The breast cancer study, published online in the current issue of the Journal of Steroid Biochemistry and Molecular Biology, pooled dose-response data from two earlier studies – the Harvard Nurses Health Study and the St. George's Hospital Study – and found that individuals with the highest blood levels of 25-hydroxyvitamin D, or 25(OH)D, had the lowest risk of breast cancer.
The researchers divided the 1,760 records of individuals in the two studies into five equal groups, from the lowest blood levels of 25(OH)D (less than 13 nanograms per milliliter, or 13 ng/ml) to the highest (approximately 52 ng/ml). The data also included whether or not the individual had developed cancer.
“The data were very clear, showing that individuals in the group with the lowest blood levels had the highest rates of breast cancer, and the breast cancer rates dropped as the blood levels of 25-hydroxyvitamin D increased,” said study co-author Cedric Garland, Dr.P.H. “The serum level associated with a 50 percent reduction in risk could be maintained by taking 2,000 international units of vitamin D3 daily plus, when the weather permits, spending 10 to 15 minutes a day in the sun.”
The colorectal cancer study, published online February 6 in the American Journal of Preventive Medicine, is a meta-analysis of five studies that explored the association of blood levels of 25(OH)D with risk of colon cancer. All of the studies involved blood collected and tested for 25 (OH)D levels from healthy volunteer donors who were then followed for up to 25 years for development of colorectal cancer.
As with the breast cancer study, the dose-response data on a total of 1,448 individuals were put into order by serum 25(OH)D level and then divided into five equal groups, from the lowest blood levels to the highest.
“Through this meta-analysis we found that raising the serum level of 25-hydroxyvitamin D to 34 ng/ml would reduce the incidence rates of colorectal cancer by half,” said co-author Edward D. Gorham, Ph.D. “We project a two-thirds reduction in incidence with serum levels of 46ng/ml, which corresponds to a daily intake of 2,000 IU of vitamin D3. This would be best achieved with a combination of diet, supplements and 10 to 15 minutes per day in the sun.”
Vitamin D3 is available through diet, supplements and exposure of the skin to sunlight, or ultraviolet B (UVB). In the paper, the researchers underscored the importance of limiting sun exposure such that the skin does not change color (tan) or burn. For a typical fair-skinned Caucasian individual, adequate vitamin D could be photosynthesized safely by spending 10 to 15 minutes in the noontime sun on a clear day with 50 percent of skin area exposed to the sun. Darker skinned individuals may require more time in the sun, such as 25 minutes. For people with photosensitivity disorders, or anyone with a personal or family history of nonmelanoma skin cancer, any amount of extra sun exposure would be inadvisable.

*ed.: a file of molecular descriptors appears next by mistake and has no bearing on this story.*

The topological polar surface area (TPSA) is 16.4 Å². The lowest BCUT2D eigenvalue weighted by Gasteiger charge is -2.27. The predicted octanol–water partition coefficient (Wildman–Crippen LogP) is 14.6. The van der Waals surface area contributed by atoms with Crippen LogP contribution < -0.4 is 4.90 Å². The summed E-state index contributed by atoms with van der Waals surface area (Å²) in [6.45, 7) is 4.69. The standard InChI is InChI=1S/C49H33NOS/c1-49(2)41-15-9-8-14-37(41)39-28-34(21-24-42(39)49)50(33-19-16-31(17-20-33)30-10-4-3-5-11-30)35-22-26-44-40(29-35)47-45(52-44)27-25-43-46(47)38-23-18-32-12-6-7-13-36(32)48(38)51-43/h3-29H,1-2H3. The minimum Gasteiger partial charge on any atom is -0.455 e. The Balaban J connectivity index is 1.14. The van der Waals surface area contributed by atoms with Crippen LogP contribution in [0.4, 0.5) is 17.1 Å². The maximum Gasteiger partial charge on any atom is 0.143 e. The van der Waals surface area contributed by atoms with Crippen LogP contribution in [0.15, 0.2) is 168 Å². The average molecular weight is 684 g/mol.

The meta-analysis on colorectal cancer includes data from the Women's Health Initiative, which had shown in 2006 that a low dose of vitamin D did not protect against colorectal cancer within seven years of follow-up. However, the researchers wrote, the meta-analysis indicates that a higher dose may reduce its incidence.
“Meta-analysis is an important tool for revealing trends that may not be apparent in a single study,” said co-author Sharif B. Mohr, M.P.H. “Pooling of independent but similar studies increases precision, and therefore the confidence level of the findings.”
The authors recommend further research to study individuals for the effect of vitamin D from sunlight, diet and supplements on the risk of cancer.
Co-authors on both the breast cancer and colorectal meta-analysis papers are Edward D. Gorham, MPH, Ph.D., Cedric F. Garland, Dr.P.H.; Frank C. Garland, Ph.D.; Sharif B. Mohr, MPH; William B. Grant, Ph.D; Martin Lipkin, M.D.; Harold L. Newmark, ScD; Edward Giovannucci, M.D., ScD; and Michael F. Holick, M.D., Ph.D. Co-author on the colorectal meta-analysis paper only was Melissa Wei, B.S. Authors' institutional affiliations are UCSD Department of Family and Preventive Medicine and Moores UCSD Cancer Center (Gorham, Garland, Garland); Naval Health Research Center, San Diego (Gorham, F.C. Garland, Mohr); SUNARC-Sunlight, Nutrition and Health Research Center, San Francisco (Grant); Strang Cancer Prevention Center of Rockefeller University, New York, NY (Lipkin); Rutgers–The State University of New Jersey and Cancer Institute of New Jersey (Newmark); Harvard Schools of Public Health and Medicine (Giovannucci, Wei); and Boston University School of Medicine (Holick). Funding for this research was provided by a Congressional allocation to the Hollings Cancer Center of the Medical University of South Carolina through the Department of the Navy.